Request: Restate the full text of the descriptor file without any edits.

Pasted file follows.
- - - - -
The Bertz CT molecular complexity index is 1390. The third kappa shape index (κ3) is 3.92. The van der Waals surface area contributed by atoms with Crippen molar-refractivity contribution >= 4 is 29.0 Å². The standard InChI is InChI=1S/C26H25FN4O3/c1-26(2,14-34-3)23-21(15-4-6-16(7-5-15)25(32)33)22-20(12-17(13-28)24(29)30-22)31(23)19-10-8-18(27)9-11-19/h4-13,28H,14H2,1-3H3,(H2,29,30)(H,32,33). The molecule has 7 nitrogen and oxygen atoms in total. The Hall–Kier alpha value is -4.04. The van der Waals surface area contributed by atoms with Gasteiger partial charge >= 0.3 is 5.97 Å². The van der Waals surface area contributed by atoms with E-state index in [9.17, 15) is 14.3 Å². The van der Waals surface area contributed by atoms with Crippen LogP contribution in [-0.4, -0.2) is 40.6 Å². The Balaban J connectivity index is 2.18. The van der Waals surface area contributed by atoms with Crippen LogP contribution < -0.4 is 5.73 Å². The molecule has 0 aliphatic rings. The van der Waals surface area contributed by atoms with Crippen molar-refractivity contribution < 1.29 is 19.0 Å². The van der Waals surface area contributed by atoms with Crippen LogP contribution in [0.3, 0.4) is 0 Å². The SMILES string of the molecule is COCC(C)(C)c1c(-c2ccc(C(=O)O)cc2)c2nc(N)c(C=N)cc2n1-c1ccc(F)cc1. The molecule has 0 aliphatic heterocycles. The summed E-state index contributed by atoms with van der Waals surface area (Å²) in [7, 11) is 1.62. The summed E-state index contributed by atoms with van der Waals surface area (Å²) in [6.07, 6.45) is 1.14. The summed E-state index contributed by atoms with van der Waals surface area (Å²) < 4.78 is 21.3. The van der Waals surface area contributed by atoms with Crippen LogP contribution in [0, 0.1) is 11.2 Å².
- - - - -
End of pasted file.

The Bertz CT molecular complexity index is 1390. The third kappa shape index (κ3) is 3.92. The van der Waals surface area contributed by atoms with Crippen molar-refractivity contribution >= 4 is 29.0 Å². The standard InChI is InChI=1S/C26H25FN4O3/c1-26(2,14-34-3)23-21(15-4-6-16(7-5-15)25(32)33)22-20(12-17(13-28)24(29)30-22)31(23)19-10-8-18(27)9-11-19/h4-13,28H,14H2,1-3H3,(H2,29,30)(H,32,33). The molecule has 7 nitrogen and oxygen atoms in total. The Hall–Kier alpha value is -4.04. The van der Waals surface area contributed by atoms with Gasteiger partial charge >= 0.3 is 5.97 Å². The van der Waals surface area contributed by atoms with E-state index in [9.17, 15) is 14.3 Å². The van der Waals surface area contributed by atoms with Crippen LogP contribution in [-0.4, -0.2) is 40.6 Å². The Balaban J connectivity index is 2.18. The van der Waals surface area contributed by atoms with Crippen LogP contribution < -0.4 is 5.73 Å². The molecule has 0 aliphatic rings. The van der Waals surface area contributed by atoms with Crippen molar-refractivity contribution < 1.29 is 19.0 Å². The van der Waals surface area contributed by atoms with Crippen LogP contribution in [0.3, 0.4) is 0 Å². The SMILES string of the molecule is COCC(C)(C)c1c(-c2ccc(C(=O)O)cc2)c2nc(N)c(C=N)cc2n1-c1ccc(F)cc1. The molecule has 0 aliphatic heterocycles. The summed E-state index contributed by atoms with van der Waals surface area (Å²) in [7, 11) is 1.62. The summed E-state index contributed by atoms with van der Waals surface area (Å²) in [6.07, 6.45) is 1.14. The summed E-state index contributed by atoms with van der Waals surface area (Å²) < 4.78 is 21.3. The van der Waals surface area contributed by atoms with Crippen LogP contribution in [0, 0.1) is 11.2 Å².